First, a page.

The art of spin: painting shows how engravers brushed over Cook's demise

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When the explorer Captain James Cook was killed on the island of Hawaii, the tragedy was immortalised as the murder of a peaceable man.

When the explorer Captain James Cook was killed on the island of Hawaii, the tragedy was immortalised as the murder of a peaceable man.

But more than two centuries later, a painting has been discovered that shows a rather different version of Cook's demise, with the captain engaging in hand-to-hand combat with the islanders.

Dozens of aquatints produced after his death in 1779 show Cook acting the peace-maker in a dispute over the theft of a boat. He was shown signalling his ships to cease firing on the Hawaiians, only to be stabbed in the back of the neck and killed.

This image of Cook became the authorised version of his death, described in the official account of the voyage by Lieutenant James King, who succeeded him as captain, and depicted by John Webber, the official voyage artist.

But a painting by John Cleveley, on which the etchings were based, exposes another version of that February day when Cook, far from trying to calm the situation, fought the Hawaiians.

Based on eye-witness accounts and on sketches made by a carpenter on Cook's final voyage, Cleveley showed a version of events which chimes with what most historians believe today. Cleveley died in 1786 and by the time his four watercolours were turned into aquatints by John Martyn two years later, the changes to the scene had been made.

Clevely's previously unknown work makes clear that 18th-century engravers deployed the art of spin to boost sales of etchings depicting Cook's final moments at the hands of an angry mob.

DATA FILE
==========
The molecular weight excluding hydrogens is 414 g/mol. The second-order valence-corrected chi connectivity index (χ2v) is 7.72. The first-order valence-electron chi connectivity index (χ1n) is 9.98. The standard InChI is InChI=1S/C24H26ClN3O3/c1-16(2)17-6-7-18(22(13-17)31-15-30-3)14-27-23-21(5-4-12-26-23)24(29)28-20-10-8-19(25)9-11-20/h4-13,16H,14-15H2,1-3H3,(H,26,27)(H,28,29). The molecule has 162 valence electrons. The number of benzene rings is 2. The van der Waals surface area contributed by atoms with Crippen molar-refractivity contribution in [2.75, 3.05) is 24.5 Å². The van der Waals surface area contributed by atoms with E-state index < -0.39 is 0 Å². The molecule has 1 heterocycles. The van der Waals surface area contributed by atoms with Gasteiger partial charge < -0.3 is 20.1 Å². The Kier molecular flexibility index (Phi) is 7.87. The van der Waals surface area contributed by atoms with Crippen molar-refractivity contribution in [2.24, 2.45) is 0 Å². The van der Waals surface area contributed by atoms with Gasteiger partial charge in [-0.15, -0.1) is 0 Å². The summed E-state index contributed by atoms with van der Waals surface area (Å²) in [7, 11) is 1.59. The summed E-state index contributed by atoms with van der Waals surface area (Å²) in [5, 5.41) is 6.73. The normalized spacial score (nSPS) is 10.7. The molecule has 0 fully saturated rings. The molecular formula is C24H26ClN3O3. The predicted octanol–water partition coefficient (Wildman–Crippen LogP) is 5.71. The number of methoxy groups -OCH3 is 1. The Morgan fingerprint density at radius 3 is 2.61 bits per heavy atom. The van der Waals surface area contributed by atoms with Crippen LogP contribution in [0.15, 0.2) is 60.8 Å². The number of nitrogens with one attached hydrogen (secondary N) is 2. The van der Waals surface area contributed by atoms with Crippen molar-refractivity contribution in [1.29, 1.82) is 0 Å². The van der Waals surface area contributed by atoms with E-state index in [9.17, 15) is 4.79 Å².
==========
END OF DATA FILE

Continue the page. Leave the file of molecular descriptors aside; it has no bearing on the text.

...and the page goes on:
They certainly proved popular, with many examples surviving. Because the aquatints were coloured by hand, owners often believe that they owned the originals and the auction house Christie's has received dozens of calls over the years from people claiming to have the Cleveley watercolours.

But Nicholas Lambourn, of Christie's, said yesterday that the auction house was thrilled when the genuine ones turned up.

"Almost every person who has the prints thinks they were the original watercolours. So when another client rings up saying, we have the original Cleveley watercolours, it's almost like crying wolf," he said.

"But when the photographs [we saw] showed the death of Cook incident was different, we immediately jumped in the car and rushed to see them."

Nobody had known until now that the Martyn set of aquatints, called Views in the South Seas , were so clearly an act of historical revisionism.

"The paintings were edited when they came to make the print, they completely changed the death of Cook to bring it into line with the authorised version," Mr Lambourn said.

The works have been in a family descended from the Quaker philanthropist Ann Hopkins Smith, from Buckinghamshire.

Mr Lambourn said: "I think the family knew that the paintings were of historic interest, but didn't know that they were of commercial interest. There is a lot of interest in Cook around the world."

The set is estimated to make up to £150,000 when it is sold in an auction of exploration and travel items on 23 September. Other items in the sale include Cook's pocket hammer, given to his friend and patron, Sir George Jackson, secretary to the Admiralty.

Cook died on his third voyage of discovery, during which he became the first European to set foot on Hawaii, while attempting to find the fabled - and non-existent - north-west passage.

Some early accounts suggest that the Hawaiians originally treated him like a god. But tensions mounted when the Hawaiians began to pilfer from Cook's ships and the situation came to a head over a stolen boat.

Surrounded by a mob of Hawaiians, Cook signalled for his men to retrieve him but this appears to have been misinterpreted as a command for them to retreat. He was clubbed in the back of the head and stabbed to death.


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